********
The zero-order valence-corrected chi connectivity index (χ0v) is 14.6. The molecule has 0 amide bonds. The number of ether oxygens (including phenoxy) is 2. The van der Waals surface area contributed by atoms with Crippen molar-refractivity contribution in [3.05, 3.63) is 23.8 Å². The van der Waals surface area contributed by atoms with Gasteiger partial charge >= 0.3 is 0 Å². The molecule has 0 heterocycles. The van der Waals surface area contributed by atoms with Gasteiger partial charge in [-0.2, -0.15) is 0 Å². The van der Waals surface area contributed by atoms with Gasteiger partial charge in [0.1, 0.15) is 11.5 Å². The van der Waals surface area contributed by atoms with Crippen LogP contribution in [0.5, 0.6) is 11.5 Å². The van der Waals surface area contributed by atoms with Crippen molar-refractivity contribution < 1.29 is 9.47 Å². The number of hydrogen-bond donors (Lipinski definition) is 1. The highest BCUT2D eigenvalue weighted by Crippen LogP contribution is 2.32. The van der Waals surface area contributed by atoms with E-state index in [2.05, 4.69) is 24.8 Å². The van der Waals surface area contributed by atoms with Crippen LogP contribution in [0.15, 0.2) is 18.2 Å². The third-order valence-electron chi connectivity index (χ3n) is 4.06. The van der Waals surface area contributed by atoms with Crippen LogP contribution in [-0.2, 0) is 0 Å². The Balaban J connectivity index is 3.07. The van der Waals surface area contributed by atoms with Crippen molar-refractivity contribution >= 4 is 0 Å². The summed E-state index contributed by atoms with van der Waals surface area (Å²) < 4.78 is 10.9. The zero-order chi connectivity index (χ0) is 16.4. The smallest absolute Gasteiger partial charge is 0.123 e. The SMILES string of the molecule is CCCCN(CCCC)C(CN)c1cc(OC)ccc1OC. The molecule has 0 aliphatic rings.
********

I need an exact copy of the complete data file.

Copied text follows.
The zero-order valence-corrected chi connectivity index (χ0v) is 14.6. The molecule has 0 amide bonds. The number of ether oxygens (including phenoxy) is 2. The van der Waals surface area contributed by atoms with Crippen molar-refractivity contribution in [3.05, 3.63) is 23.8 Å². The van der Waals surface area contributed by atoms with Gasteiger partial charge >= 0.3 is 0 Å². The molecule has 0 heterocycles. The van der Waals surface area contributed by atoms with Gasteiger partial charge in [-0.2, -0.15) is 0 Å². The van der Waals surface area contributed by atoms with Gasteiger partial charge in [0.1, 0.15) is 11.5 Å². The van der Waals surface area contributed by atoms with Crippen LogP contribution in [0.5, 0.6) is 11.5 Å². The van der Waals surface area contributed by atoms with Crippen molar-refractivity contribution < 1.29 is 9.47 Å². The number of hydrogen-bond donors (Lipinski definition) is 1. The highest BCUT2D eigenvalue weighted by Crippen LogP contribution is 2.32. The van der Waals surface area contributed by atoms with E-state index in [2.05, 4.69) is 24.8 Å². The van der Waals surface area contributed by atoms with Crippen LogP contribution in [0.15, 0.2) is 18.2 Å². The third-order valence-electron chi connectivity index (χ3n) is 4.06. The van der Waals surface area contributed by atoms with Crippen LogP contribution in [-0.2, 0) is 0 Å². The Balaban J connectivity index is 3.07. The van der Waals surface area contributed by atoms with Crippen molar-refractivity contribution >= 4 is 0 Å². The summed E-state index contributed by atoms with van der Waals surface area (Å²) < 4.78 is 10.9. The zero-order chi connectivity index (χ0) is 16.4. The smallest absolute Gasteiger partial charge is 0.123 e. The SMILES string of the molecule is CCCCN(CCCC)C(CN)c1cc(OC)ccc1OC. The molecule has 0 aliphatic rings.